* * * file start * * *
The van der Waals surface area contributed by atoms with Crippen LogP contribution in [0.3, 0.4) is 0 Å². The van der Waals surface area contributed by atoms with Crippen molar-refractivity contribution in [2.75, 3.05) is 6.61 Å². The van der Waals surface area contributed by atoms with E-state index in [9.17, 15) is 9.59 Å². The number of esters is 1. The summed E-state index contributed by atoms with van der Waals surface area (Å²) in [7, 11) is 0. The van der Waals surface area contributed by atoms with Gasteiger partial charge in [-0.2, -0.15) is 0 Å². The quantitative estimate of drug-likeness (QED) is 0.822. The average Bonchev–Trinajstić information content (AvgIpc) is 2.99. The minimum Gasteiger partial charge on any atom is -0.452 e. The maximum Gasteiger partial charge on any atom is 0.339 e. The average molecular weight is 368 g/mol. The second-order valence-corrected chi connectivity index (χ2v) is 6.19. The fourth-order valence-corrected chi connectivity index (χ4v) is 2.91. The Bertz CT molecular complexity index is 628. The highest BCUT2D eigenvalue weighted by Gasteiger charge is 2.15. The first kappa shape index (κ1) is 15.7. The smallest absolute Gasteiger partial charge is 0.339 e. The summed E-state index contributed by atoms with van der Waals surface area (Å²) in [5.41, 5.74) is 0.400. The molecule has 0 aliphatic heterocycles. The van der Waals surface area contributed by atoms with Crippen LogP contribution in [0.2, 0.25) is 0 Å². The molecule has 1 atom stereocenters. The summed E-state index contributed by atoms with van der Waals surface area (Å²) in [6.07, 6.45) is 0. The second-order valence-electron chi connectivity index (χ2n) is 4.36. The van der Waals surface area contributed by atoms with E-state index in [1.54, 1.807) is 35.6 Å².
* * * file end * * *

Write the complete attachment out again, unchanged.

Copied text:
The van der Waals surface area contributed by atoms with Crippen LogP contribution in [0.3, 0.4) is 0 Å². The van der Waals surface area contributed by atoms with Crippen molar-refractivity contribution in [2.75, 3.05) is 6.61 Å². The van der Waals surface area contributed by atoms with E-state index in [9.17, 15) is 9.59 Å². The number of esters is 1. The summed E-state index contributed by atoms with van der Waals surface area (Å²) in [7, 11) is 0. The van der Waals surface area contributed by atoms with Gasteiger partial charge in [-0.2, -0.15) is 0 Å². The quantitative estimate of drug-likeness (QED) is 0.822. The average Bonchev–Trinajstić information content (AvgIpc) is 2.99. The minimum Gasteiger partial charge on any atom is -0.452 e. The maximum Gasteiger partial charge on any atom is 0.339 e. The average molecular weight is 368 g/mol. The second-order valence-corrected chi connectivity index (χ2v) is 6.19. The fourth-order valence-corrected chi connectivity index (χ4v) is 2.91. The Bertz CT molecular complexity index is 628. The highest BCUT2D eigenvalue weighted by Gasteiger charge is 2.15. The first kappa shape index (κ1) is 15.7. The smallest absolute Gasteiger partial charge is 0.339 e. The summed E-state index contributed by atoms with van der Waals surface area (Å²) in [5.41, 5.74) is 0.400. The molecule has 0 aliphatic heterocycles. The van der Waals surface area contributed by atoms with Crippen LogP contribution in [0.2, 0.25) is 0 Å². The molecule has 1 atom stereocenters. The summed E-state index contributed by atoms with van der Waals surface area (Å²) in [6.07, 6.45) is 0. The second-order valence-electron chi connectivity index (χ2n) is 4.36. The van der Waals surface area contributed by atoms with E-state index in [1.54, 1.807) is 35.6 Å².